I made a decision to appoint a manageress to run the second pub and despite a good few months trading, the business started to decline rapidly. I constantly had issues with staff there and this caused me a lot of headaches. For some strange reason over a period of time, I went from being the guy that saved the pub from closing to being the enemy of the villagers. I think in hindsight, the manageress became too closely involved with village life and I got painted as the outsider and this was the core of the problem. During this period, I had began drinking heavily every weekend as a form of escapism but consequentially would spend most of my weekdays nursing prolonged hang overs and trying to battle the stresses of poor trade. The bills kept piling up and the sales were declining.
There were one of two things that could have happened at this stage as I could either have closed them and caved in to another failed chapter in my life or I could try and keep going and see where this journey takes me…. I chose to keep going and in a matter of weeks stumbled across a quite unique opportunity to take on a third pub which in my opinion was far better than the two I had. A good friend and regular at the Swan Inn had informed me that the pub was going to be made available shortly and with his assistance I managed to setup a meeting with the brewery. The pub is idyllic and sits on the top of a hill in Otmoor and is renowned for its amazing views and the fact that it was regularly frequented by C.S. Lewis and Evelyn Waugh amongst others. Everything about this opportunity seemed different and looking back I think it was just the right place and the right people coming together at the right time. Our team was fantastic and we hit the ground running.
“I would like to think, gourmet that he was, that Waugh would have approved of the pub as it is today, now a Brakspear’s tenancy held by licensee Bal Gill (pictured – he also has The Swan at nearby Islip, where food is in tapas style). The beer is still good (as Rosemarie and our neighbour Paul discovered over lunch) and the food, from Mark’s kitchen, is surely better than it has ever been.” Christopher Gray, Food Critic, Oxford Mail.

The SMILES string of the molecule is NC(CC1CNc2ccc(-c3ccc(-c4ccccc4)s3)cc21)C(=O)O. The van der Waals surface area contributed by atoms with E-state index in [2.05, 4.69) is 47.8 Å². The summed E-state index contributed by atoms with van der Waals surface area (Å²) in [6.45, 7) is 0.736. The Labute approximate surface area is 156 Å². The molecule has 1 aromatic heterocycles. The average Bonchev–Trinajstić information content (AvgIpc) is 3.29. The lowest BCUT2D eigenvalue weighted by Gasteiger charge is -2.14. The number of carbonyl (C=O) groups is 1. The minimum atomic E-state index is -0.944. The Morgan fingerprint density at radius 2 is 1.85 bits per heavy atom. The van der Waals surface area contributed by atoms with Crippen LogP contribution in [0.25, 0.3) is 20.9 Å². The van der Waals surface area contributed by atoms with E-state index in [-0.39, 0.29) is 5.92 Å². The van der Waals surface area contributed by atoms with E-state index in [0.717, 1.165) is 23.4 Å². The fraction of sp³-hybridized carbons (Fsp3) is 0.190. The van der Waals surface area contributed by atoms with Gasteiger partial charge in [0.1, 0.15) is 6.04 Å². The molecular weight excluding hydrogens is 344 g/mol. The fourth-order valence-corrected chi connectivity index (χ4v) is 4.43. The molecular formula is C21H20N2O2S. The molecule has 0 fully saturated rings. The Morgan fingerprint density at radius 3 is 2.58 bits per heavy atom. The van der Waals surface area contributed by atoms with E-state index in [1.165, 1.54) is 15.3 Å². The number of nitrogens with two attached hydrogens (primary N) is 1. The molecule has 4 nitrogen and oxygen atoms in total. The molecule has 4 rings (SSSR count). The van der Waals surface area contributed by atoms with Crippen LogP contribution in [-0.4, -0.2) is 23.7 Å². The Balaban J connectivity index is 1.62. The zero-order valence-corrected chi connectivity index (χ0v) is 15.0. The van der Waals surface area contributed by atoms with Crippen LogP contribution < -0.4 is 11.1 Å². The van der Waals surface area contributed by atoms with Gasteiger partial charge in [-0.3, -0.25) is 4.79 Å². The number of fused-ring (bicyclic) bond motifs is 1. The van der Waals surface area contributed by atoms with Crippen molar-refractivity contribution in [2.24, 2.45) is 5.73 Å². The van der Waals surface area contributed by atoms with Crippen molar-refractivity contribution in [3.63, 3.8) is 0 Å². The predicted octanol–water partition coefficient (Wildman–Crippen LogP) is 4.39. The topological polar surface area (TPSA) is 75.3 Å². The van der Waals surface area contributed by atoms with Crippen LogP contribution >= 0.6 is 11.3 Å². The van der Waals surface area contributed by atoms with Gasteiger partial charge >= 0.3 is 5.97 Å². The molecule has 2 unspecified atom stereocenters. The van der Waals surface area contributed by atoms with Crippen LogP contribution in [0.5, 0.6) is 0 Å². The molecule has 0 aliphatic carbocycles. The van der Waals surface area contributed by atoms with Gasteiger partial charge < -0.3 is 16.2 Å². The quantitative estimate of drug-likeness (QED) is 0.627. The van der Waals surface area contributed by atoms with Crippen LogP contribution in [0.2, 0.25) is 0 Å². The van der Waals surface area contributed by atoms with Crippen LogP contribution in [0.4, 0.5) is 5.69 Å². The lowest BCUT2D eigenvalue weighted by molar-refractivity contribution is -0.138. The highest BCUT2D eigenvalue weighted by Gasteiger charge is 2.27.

Like a child with a new toy, I quickly lost interest in the other pubs and started to plan an exit strategy. This was no easy task as by all means as pub chains tend to have you tied up into long term agreements but thankfully with a little persistence I was able to get out with minimal debt accrued. I then ran the The Abingdon Arms for what was a mostly successful period of around 4 years and I still look back on the time fondly. It was a really vibrant village and the pub was much loved in my tenancy with clientele from far and wide. I think the lesson here is that I had to go through the failures of the other two to find this opportunity and that always sticks with me.
In all my years as a publican, I never actually stopped and took any real time out to ground myself and I am certain this contributed to my mental ill health. I remember one particular period where I had one day off in two years and looking back I honestly don’t know how I did it. Internally I was a mess but on the customer facing side I still always greeted everyone with a smile. These days I take more comfort in my introverted self and I cherish my quiet time. When I go for my long walks I can still see the pub on the horizon from my current village but it really does feel like I am worlds apart from the person I was in that chapter.